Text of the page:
Trees can live to venerable ages. Some of the magnificent Douglas firs of Vancouver Island's Cathedral Grove have been around for more than 800 years. Starkey land has been pastured, logged, replanted, and managed for maple syrup for more than a century and a half, so its trees are relative youngsters. Nonetheless, the impressive beech, ironwood, sugar maple and black cherry trees you see before you represent some of the most mature trees in the forest and command our reverence and respect. Hopefully future generations will one day see their graduation from "Chapel" to "Cathedral" status. Ash trees, which used to grow here until they came under attack by the emerald ash borer, have sadly had to be cut down to contain the spread of this destructive beetle.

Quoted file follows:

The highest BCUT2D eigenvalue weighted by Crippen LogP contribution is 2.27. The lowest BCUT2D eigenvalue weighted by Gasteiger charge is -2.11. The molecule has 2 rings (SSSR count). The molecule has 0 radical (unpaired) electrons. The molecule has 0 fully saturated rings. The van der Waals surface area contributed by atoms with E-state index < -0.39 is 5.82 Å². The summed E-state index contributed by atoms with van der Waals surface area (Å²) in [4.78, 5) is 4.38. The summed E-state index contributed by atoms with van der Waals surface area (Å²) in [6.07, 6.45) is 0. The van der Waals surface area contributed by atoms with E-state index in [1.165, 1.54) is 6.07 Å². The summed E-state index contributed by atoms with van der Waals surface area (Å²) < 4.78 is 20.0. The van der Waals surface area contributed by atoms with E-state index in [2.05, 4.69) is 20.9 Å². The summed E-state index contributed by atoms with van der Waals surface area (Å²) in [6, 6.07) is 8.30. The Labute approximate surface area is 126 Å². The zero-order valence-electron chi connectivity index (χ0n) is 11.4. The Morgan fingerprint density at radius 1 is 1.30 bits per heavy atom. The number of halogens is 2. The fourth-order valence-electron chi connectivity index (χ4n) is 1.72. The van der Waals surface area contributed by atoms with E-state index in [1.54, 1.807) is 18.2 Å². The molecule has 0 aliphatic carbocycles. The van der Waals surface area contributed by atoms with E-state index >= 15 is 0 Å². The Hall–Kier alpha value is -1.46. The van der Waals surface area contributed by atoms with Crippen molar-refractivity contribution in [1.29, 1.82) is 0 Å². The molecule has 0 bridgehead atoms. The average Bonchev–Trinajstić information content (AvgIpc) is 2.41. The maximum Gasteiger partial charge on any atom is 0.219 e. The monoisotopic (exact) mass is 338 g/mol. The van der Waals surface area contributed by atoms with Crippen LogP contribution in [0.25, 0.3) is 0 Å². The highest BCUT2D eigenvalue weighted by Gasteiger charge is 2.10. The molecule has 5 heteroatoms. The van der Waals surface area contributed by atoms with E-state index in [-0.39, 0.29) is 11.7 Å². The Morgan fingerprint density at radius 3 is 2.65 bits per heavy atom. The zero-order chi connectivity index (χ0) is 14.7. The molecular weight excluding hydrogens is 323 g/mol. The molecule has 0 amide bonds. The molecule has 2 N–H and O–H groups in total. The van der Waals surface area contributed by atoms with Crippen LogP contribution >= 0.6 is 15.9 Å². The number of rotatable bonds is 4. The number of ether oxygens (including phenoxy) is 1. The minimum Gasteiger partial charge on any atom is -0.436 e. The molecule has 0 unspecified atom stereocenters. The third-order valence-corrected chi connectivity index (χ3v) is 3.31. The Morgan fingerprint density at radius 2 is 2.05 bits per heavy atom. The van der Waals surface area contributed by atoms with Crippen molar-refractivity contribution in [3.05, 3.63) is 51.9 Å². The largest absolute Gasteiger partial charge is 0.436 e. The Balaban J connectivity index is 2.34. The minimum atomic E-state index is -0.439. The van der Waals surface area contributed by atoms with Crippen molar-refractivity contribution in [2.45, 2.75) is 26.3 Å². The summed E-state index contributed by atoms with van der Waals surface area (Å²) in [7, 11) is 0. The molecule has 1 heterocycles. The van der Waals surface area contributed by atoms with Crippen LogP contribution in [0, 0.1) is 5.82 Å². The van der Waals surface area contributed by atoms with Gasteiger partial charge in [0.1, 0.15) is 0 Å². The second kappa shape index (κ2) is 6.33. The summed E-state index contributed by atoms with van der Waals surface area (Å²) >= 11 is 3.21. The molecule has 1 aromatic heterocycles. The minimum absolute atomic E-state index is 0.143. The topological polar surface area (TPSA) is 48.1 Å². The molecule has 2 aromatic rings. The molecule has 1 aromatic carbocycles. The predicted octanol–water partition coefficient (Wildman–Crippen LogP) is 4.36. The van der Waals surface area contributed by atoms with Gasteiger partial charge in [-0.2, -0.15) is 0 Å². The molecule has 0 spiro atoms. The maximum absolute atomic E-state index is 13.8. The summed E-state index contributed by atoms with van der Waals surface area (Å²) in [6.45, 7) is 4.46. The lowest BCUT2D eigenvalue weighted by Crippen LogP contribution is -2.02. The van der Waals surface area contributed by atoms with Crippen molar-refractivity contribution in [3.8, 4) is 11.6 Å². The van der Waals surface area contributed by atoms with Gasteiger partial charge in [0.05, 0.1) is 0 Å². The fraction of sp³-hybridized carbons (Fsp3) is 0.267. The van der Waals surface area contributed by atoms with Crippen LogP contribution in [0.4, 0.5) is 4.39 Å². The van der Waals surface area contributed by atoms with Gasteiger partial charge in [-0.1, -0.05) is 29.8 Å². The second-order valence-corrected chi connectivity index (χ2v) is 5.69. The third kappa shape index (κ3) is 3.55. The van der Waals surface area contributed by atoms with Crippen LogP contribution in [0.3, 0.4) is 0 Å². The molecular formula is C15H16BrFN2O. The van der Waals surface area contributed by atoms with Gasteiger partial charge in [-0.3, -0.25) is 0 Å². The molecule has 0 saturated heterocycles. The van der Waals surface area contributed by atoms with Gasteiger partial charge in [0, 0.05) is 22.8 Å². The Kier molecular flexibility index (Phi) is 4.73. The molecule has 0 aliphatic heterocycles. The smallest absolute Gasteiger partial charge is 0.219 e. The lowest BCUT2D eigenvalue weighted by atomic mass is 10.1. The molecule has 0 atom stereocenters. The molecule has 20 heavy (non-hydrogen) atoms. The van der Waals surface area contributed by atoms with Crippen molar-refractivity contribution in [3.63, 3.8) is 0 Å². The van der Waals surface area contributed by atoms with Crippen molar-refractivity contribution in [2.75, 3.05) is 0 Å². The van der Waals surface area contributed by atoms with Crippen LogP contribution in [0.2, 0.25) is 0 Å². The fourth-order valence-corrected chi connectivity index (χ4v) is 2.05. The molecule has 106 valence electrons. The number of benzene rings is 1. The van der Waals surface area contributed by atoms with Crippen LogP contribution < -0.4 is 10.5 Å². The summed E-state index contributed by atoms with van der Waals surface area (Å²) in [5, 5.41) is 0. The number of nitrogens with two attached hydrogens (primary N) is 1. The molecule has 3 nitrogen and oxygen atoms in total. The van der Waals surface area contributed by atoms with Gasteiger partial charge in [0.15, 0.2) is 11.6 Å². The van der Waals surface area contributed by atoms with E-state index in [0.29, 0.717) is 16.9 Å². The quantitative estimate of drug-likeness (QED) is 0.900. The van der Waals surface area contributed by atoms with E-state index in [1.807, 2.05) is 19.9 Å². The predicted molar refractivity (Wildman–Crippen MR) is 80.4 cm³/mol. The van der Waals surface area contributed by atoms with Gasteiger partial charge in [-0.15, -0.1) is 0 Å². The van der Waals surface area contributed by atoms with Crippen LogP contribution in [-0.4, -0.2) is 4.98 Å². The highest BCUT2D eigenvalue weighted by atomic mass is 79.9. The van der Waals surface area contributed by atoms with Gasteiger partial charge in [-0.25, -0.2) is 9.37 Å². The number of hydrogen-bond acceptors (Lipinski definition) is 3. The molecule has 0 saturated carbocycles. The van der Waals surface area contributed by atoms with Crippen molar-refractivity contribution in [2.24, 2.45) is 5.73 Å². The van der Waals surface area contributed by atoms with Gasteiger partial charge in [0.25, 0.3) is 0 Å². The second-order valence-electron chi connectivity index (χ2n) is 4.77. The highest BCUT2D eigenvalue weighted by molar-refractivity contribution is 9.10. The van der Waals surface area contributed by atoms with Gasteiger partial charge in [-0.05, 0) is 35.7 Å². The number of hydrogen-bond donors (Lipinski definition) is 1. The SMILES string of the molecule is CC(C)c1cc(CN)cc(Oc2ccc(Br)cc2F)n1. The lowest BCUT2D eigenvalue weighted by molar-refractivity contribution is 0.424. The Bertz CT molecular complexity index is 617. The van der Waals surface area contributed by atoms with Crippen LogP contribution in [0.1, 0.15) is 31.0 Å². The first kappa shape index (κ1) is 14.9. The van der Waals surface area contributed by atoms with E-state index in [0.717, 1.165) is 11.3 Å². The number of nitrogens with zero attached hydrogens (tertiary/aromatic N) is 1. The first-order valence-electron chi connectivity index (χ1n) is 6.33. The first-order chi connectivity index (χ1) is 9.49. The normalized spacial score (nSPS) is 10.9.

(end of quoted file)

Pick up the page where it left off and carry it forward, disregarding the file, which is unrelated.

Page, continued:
A pillar of the Chapel
(photo Bob Fanning)
To learn about the emerald ash borer and the damage it does, go to https://en.wikipedia.org/wiki/Emerald_ash_borer
And if you want to see an example of the gigantic trees in Cathedral Grove, MacMillan Provincial Park, Vancouver Island, B.C., go to https://en.wikipedia.org/wiki/MacMillan_Provincial_Park
The Starkey Hill Interpretive Trail is jointly managed by the Guelph Hiking Trail Club and the Grand River Conservation Authority
Grand River Conservation Authority